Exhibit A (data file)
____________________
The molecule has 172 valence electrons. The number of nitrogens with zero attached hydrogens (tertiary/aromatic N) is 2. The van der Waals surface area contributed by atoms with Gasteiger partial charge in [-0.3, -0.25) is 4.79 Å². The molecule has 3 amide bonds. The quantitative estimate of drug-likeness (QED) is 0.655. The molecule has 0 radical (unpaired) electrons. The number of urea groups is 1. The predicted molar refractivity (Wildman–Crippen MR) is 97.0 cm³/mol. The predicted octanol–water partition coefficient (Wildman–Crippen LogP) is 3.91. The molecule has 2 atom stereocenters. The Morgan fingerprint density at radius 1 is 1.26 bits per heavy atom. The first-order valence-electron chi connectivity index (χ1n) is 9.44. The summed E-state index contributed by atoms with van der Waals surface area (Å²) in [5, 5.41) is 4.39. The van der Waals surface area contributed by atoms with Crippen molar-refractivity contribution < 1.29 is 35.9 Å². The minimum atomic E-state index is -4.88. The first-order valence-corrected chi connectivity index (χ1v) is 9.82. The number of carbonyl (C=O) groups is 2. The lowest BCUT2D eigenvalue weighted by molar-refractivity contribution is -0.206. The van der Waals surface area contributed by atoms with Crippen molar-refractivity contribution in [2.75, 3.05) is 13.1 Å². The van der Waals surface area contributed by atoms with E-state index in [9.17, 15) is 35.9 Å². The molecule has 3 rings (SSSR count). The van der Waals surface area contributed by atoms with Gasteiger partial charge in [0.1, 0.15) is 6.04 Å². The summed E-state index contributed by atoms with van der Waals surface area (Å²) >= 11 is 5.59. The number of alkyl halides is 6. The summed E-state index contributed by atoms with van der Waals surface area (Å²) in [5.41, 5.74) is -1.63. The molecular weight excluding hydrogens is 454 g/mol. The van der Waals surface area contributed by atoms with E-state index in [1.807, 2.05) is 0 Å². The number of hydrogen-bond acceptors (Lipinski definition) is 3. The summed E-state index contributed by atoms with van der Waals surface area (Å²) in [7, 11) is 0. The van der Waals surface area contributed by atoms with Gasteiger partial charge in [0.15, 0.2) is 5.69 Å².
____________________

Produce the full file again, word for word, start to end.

The molecule has 172 valence electrons. The number of nitrogens with zero attached hydrogens (tertiary/aromatic N) is 2. The van der Waals surface area contributed by atoms with Gasteiger partial charge in [-0.3, -0.25) is 4.79 Å². The molecule has 3 amide bonds. The quantitative estimate of drug-likeness (QED) is 0.655. The molecule has 0 radical (unpaired) electrons. The number of urea groups is 1. The predicted molar refractivity (Wildman–Crippen MR) is 97.0 cm³/mol. The predicted octanol–water partition coefficient (Wildman–Crippen LogP) is 3.91. The molecule has 2 atom stereocenters. The Morgan fingerprint density at radius 1 is 1.26 bits per heavy atom. The first-order valence-electron chi connectivity index (χ1n) is 9.44. The summed E-state index contributed by atoms with van der Waals surface area (Å²) in [5, 5.41) is 4.39. The van der Waals surface area contributed by atoms with Crippen molar-refractivity contribution < 1.29 is 35.9 Å². The minimum atomic E-state index is -4.88. The first-order valence-corrected chi connectivity index (χ1v) is 9.82. The number of carbonyl (C=O) groups is 2. The lowest BCUT2D eigenvalue weighted by molar-refractivity contribution is -0.206. The van der Waals surface area contributed by atoms with Crippen molar-refractivity contribution in [2.75, 3.05) is 13.1 Å². The van der Waals surface area contributed by atoms with E-state index in [9.17, 15) is 35.9 Å². The molecule has 3 rings (SSSR count). The van der Waals surface area contributed by atoms with Gasteiger partial charge in [0.1, 0.15) is 6.04 Å². The summed E-state index contributed by atoms with van der Waals surface area (Å²) >= 11 is 5.59. The number of alkyl halides is 6. The summed E-state index contributed by atoms with van der Waals surface area (Å²) in [5.41, 5.74) is -1.63. The molecular weight excluding hydrogens is 454 g/mol. The van der Waals surface area contributed by atoms with E-state index in [1.807, 2.05) is 0 Å². The number of hydrogen-bond acceptors (Lipinski definition) is 3. The summed E-state index contributed by atoms with van der Waals surface area (Å²) in [7, 11) is 0. The van der Waals surface area contributed by atoms with Gasteiger partial charge in [0.15, 0.2) is 5.69 Å².